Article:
Volunteering as a CFR with EMAS – Kuldip’s story




In recognition of Volunteers’ Week 2024 and linked to our bi-monthly Spotlight on Anti-Racism, we are highlighting the diversity and inclusion of our volunteer base.

This month we hear from a Community First Responder (CFR) who shares his thoughts on why he became a volunteer, the role he does and what he has gained from it.

Kuldip Singh Bhele EMAS CFRMy name is Kuldip Singh Bhele. I am a Community First Responder with East Midlands Ambulance Service and I have been volunteering for 4 years.

What inspired you to become a Community First Responder?

My father was fatally injured in a workplace accident. The incident was attended by a Volunteer EMICS Critical Care Doctor, and seeing his amazing work and passion really inspired me to volunteer for the Ambulance Service.

How was the recruitment and training process?

The recruitment process was very simple and the training was great. I felt welcomed the moment I walked through the door and the course was designed for people like me who had no medical knowledge before joining.

Can you describe what you do in your volunteering role?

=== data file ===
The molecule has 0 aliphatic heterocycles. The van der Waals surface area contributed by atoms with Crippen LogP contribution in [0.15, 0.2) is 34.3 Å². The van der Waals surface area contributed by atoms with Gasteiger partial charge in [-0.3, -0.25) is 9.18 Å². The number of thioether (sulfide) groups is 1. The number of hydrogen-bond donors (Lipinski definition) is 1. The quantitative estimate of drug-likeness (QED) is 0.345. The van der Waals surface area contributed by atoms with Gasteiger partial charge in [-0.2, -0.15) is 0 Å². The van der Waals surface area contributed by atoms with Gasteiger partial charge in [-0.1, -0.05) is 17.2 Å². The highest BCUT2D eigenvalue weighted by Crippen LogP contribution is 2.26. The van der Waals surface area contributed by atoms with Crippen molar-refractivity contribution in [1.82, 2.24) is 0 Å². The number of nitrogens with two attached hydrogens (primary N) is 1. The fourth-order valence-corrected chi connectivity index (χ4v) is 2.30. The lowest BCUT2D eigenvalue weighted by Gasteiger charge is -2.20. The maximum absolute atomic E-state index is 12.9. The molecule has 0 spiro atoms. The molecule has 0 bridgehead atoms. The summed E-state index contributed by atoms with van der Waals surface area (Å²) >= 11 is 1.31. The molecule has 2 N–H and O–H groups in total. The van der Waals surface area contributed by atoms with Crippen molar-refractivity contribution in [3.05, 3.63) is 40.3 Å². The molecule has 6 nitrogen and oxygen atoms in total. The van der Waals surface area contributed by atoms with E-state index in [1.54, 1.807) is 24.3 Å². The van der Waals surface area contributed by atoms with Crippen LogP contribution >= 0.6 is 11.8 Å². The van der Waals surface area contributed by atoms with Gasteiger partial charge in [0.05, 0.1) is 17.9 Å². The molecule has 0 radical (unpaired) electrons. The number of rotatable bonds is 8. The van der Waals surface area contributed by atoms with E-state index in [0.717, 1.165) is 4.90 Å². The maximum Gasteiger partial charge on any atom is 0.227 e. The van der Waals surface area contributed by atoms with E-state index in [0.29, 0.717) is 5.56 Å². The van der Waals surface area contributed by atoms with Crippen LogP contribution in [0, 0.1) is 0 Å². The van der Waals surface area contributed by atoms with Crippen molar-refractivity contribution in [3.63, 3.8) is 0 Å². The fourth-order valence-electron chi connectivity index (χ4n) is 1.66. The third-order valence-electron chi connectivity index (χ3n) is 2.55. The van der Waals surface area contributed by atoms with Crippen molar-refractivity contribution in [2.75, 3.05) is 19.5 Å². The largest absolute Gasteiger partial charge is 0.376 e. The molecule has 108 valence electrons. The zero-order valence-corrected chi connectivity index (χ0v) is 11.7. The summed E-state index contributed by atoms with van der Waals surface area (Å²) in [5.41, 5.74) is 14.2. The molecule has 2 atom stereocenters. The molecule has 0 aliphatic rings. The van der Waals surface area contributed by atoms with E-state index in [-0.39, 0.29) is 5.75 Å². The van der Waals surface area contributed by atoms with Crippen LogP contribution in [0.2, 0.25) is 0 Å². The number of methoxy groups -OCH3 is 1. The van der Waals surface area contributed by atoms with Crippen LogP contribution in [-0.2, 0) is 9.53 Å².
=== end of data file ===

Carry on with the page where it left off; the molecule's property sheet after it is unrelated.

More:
As a Community First Responder, I respond to emergency calls on behalf of East Midlands Ambulance Service. As I am already local to the incident I often get there before the ambulance, and therefore I can start providing care and treatment to the patient early.

What do you find especially rewarding about the role?

I find helping people and being there for them, when they need someone the most, to be very rewarding. There is no better feeling than knowing I’ve helped someone in their time of need.

What are the challenges?

The challenges are being able to detach yourself from a job; some jobs would just always stay with you.

As a member of our BME community, what challenges have you faced which might not have impacted on other volunteers?

Thankfully I have received no challenges from EMAS, however I have had a racial comment made to me on a job.

What advice would you give to people from BME communities who are considering volunteering for an ambulance service?

I would advise to not be afraid and to get involved! As a Sikh, it is in our religion to do “Seva” which means selfless service, and there is no greater form of selfless service than volunteering for the ambulance service and saving someone’s life.

Tell us about the difference you feel you make as a volunteer from a BME background

As a BME Volunteer I have definitely been able to make a difference, especially on jobs where there has been a language barrier.  I’ve been able to translate and get the crews the vital information they need to undertake a thorough clinical assessment.

We’ll continue to post our Spotlight updates every other month in our website’s News section and via Twitter at @AACE_Org.

You can find more information about our anti-racism promises, along with messages from all of our Ambulance Trust CEOs on our Stamping Out Racism page.

You can view all of our previous Spotlight on Anti-Racism features here.